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BARD'S OVERDRESSED AT STRATFORD FEST.

STRATFORD, Ontario When artistic director Richard Monette announced that he was taking Stratford's Festival Theater and the tiny Tom Patterson stage back to their roots, divesting productions of clutter and returning to bare-stage Shakespeare," it was celebrated as the right thing to do.

And it is undeniably a relief to see Tanya Moiseiwitsch's exquisite balcony design for the Festival theater returned to its original vision.

But some of the first productions of the season betray that pared-down aesthetic, with all three Shakespeares overdressed and, in two cases, swathed in peculiar concepts.

"The Tempest" is the most restrained. While designer Meredith Caron has filled the stage with vibrant color, glittering gold court attire and a Caliban who is hairy from head to foot, her work is linked closely enough to the world of the play that occasional excesses are forgivable.

But things get somewhat muddier in "A Midsummer Night's Dream." Although Monette's lively production is enjoyable enough--and his ability to pull laughs from just about any material adds a lightness that is necessary--the overall design has a central flaw. Teresa Przybylski has mostly gone for an Athenian look, with robes in bright primal colors, but when the court goes hunting, the production suddenly starts looking Asian. Someone suggested a connection to "The Bacchae," but I couldn't see it.

The production boasts some magical moments--literally--with fairy flowers being thrown off balconies to suddenly appear clutched in a fist, and some amusing and well-orchestrated physical comedy.

There is unfortunately no such saving grace in "Macbeth," where things have simply gone off the rails. Clearly costume designer John Pennoyer went for a bold concept--a post-apocalyptic world where everyone is dressed in whatever they can find. But the futuristic garb of wire mesh, feathers and furs often looks just plain silly. Astrid Janson's set is thankfully simple, but she has included a massive, moving platform with stairs so wide apart it's a wonder the actors haven't fallen.

In all three shows, however, there is interesting work to be seen beneath the design flubs.

"The Tempest," with William Hutt as Prospero, delivers a performance to cherish forever. It may be his last as he contemplates retirement--it is certainly one of his best. The 79-year-old veteran towers so far above the rest of the cast that--with rare exception--the production seems barren when he is not onstage. This is Hutt's third time in the part and the fifth time the production has been staged in the Festival.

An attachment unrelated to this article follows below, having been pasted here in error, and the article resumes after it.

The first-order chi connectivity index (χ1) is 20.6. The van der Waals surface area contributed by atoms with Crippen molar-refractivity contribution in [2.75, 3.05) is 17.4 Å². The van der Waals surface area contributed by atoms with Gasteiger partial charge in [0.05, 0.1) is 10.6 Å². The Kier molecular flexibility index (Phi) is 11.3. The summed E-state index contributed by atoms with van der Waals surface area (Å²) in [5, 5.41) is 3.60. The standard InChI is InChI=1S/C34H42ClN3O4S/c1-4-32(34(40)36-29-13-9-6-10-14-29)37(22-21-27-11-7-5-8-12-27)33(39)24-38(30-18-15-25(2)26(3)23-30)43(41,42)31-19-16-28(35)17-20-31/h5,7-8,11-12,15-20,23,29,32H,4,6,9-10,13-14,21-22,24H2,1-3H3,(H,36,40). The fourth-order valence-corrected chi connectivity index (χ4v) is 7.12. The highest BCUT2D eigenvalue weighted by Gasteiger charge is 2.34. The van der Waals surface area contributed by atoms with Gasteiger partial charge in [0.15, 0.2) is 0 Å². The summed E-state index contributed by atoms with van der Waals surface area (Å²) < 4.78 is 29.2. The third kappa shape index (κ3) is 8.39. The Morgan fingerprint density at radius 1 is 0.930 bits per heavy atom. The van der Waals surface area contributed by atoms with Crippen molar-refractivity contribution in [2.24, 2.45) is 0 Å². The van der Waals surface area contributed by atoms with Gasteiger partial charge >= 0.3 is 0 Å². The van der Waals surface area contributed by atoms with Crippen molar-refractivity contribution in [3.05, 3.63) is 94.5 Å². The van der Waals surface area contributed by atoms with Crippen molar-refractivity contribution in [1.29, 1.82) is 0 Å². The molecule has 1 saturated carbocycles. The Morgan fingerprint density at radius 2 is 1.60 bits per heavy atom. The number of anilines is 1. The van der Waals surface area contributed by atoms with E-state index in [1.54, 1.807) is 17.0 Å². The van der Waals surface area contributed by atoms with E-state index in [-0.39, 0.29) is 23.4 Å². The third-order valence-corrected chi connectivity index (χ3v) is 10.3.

Michael Therriault as sprightly Ariel, and Graham Abbey as Ferdinand also manage to hold their own.

Highlighters

Highlight perfs in "A Midsummer Night's Dream" are by "Ragtime's' Steven Sutcliffe as Peter Quince, Brian Bedford as Bottom and Seana McKenna as Titania.

Graham Abbey as Lysander is proving this season he has the chops to handle the Bard. Also nimble is Jordan Pettle as Puck.

But "Dream" looks very good alongside "Macbeth." There is little to celebrate about Diana Leblanc's production. Her vision of a world driven by bloody skirmishes and the malevolence of witches is a bold one. But it is outlandish in all the wrong ways, and has a Macbeth (Rod Beattie) not up to the task. Martha Henry's Lady Macbeth is emotionally taut and strongly focused.

Going more modern

Moving from Elizabethan to Regency England, Jeannette Lambermont tackles Chicago playwright Christina Calvit's adaptation of Jane Austen's "Pride and Prejudice."

Lambermont has done a good job of keeping the action flowing, with Lucy Peacock's Elizabeth rooted to center stage as the action shifts around her. Peacock delivers one of several lovely performances as Elizabeth, with just the right amount of independence to make her engaging and thoroughly human.

Sutcliffe is delicious as obnoxious Mr. Collins; Geordie Johnson manages to inject enough interest into the cool Mr. Darcy that we care if he and Elizabeth end up together; and Brian Tree steals the show with his dry wit as Mr. Bennet.

It's left to the two musicals to provide the most coherent productions of opening week. "Dracula," the new chamber musical for seven actors, is a slick show with a future (see review, page 87), while "West Side Story" showcases the talents of two performers developed by Mirvish productions--Tyley Ross ("Tommy") as Tony and MaAnne Dionisio ("Miss Saigon") as Maria. Ross' singing is spot-on and powerful, but Dionisio is having trouble with her voice.

With a focus on the dancing (some of the acting is not as strong as it could be), director Kelly Robinson and choreographer Sergio Trujillo have put together a sizzling show that captures the sensibilities of the 1957 original. Karen Andrew as Maria's friend Anita has legs that go on forever and extensions that astound.

Both "Dracula" and "West Side Story" are beautifully designed, the former by Douglas Paraschuk, the latter by Ruari Murchison. In each case there is a harnessed creativity that enhances the action. The effects are gorgeous, the costuming absolutely right.

Both musicals are also on the proscenium Avon Stage, which is unquestionably easier to work with than the long arm of the Tom Patterson or the thrust of the Festival Stage. Now the question is whether the next set of shows at the Festival (Ben Jonson's "The Alchemist" and Moliere's "The School for Scandal") and those at the Patterson (Canadian playwright David Young's "Glenn" and "Richard 11") can turn the tide of opening week. In all but one case (Janson takes on "Richard 11") the designers are different.
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Author:FRIEDLANDER, MIRA
Publication:Variety
Article Type:Brief Article
Geographic Code:1CONT
Date:Jun 21, 1999
Words:905
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